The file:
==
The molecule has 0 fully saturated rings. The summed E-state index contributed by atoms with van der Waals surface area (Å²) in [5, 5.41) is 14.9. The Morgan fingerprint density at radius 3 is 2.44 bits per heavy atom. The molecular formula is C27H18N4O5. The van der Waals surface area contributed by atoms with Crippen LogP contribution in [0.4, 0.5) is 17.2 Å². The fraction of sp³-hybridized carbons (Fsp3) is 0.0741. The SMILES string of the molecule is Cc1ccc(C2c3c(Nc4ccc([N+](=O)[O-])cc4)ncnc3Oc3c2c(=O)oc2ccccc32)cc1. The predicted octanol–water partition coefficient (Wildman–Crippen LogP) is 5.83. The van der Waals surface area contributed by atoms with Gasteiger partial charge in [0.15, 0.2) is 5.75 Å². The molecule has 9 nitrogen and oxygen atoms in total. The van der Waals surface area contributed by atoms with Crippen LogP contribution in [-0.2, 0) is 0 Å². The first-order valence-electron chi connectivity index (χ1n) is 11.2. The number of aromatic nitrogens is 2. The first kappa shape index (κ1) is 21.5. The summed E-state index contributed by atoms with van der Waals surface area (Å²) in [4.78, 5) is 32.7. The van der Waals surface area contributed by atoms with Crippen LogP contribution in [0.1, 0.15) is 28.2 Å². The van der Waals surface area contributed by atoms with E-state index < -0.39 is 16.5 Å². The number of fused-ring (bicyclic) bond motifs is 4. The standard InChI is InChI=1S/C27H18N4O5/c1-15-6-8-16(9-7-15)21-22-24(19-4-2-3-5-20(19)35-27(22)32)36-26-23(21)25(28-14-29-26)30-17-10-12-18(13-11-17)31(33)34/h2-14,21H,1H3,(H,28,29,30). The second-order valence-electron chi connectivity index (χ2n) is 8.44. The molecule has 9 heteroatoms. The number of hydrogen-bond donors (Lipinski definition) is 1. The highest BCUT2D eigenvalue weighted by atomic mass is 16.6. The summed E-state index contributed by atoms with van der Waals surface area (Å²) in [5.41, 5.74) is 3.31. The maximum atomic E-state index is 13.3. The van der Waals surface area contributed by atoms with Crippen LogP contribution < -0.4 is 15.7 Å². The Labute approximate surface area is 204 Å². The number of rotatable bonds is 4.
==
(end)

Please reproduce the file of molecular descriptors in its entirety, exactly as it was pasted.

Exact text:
The molecule has 0 fully saturated rings. The summed E-state index contributed by atoms with van der Waals surface area (Å²) in [5, 5.41) is 14.9. The Morgan fingerprint density at radius 3 is 2.44 bits per heavy atom. The molecular formula is C27H18N4O5. The van der Waals surface area contributed by atoms with Crippen LogP contribution in [0.4, 0.5) is 17.2 Å². The fraction of sp³-hybridized carbons (Fsp3) is 0.0741. The SMILES string of the molecule is Cc1ccc(C2c3c(Nc4ccc([N+](=O)[O-])cc4)ncnc3Oc3c2c(=O)oc2ccccc32)cc1. The predicted octanol–water partition coefficient (Wildman–Crippen LogP) is 5.83. The van der Waals surface area contributed by atoms with Gasteiger partial charge in [0.15, 0.2) is 5.75 Å². The molecule has 9 nitrogen and oxygen atoms in total. The van der Waals surface area contributed by atoms with Crippen LogP contribution in [-0.2, 0) is 0 Å². The first-order valence-electron chi connectivity index (χ1n) is 11.2. The number of aromatic nitrogens is 2. The first kappa shape index (κ1) is 21.5. The summed E-state index contributed by atoms with van der Waals surface area (Å²) in [4.78, 5) is 32.7. The van der Waals surface area contributed by atoms with Crippen LogP contribution in [0.1, 0.15) is 28.2 Å². The van der Waals surface area contributed by atoms with E-state index < -0.39 is 16.5 Å². The number of fused-ring (bicyclic) bond motifs is 4. The standard InChI is InChI=1S/C27H18N4O5/c1-15-6-8-16(9-7-15)21-22-24(19-4-2-3-5-20(19)35-27(22)32)36-26-23(21)25(28-14-29-26)30-17-10-12-18(13-11-17)31(33)34/h2-14,21H,1H3,(H,28,29,30). The second-order valence-electron chi connectivity index (χ2n) is 8.44. The molecule has 9 heteroatoms. The number of hydrogen-bond donors (Lipinski definition) is 1. The highest BCUT2D eigenvalue weighted by atomic mass is 16.6. The summed E-state index contributed by atoms with van der Waals surface area (Å²) in [5.41, 5.74) is 3.31. The maximum atomic E-state index is 13.3. The van der Waals surface area contributed by atoms with Crippen LogP contribution < -0.4 is 15.7 Å². The Labute approximate surface area is 204 Å². The number of rotatable bonds is 4.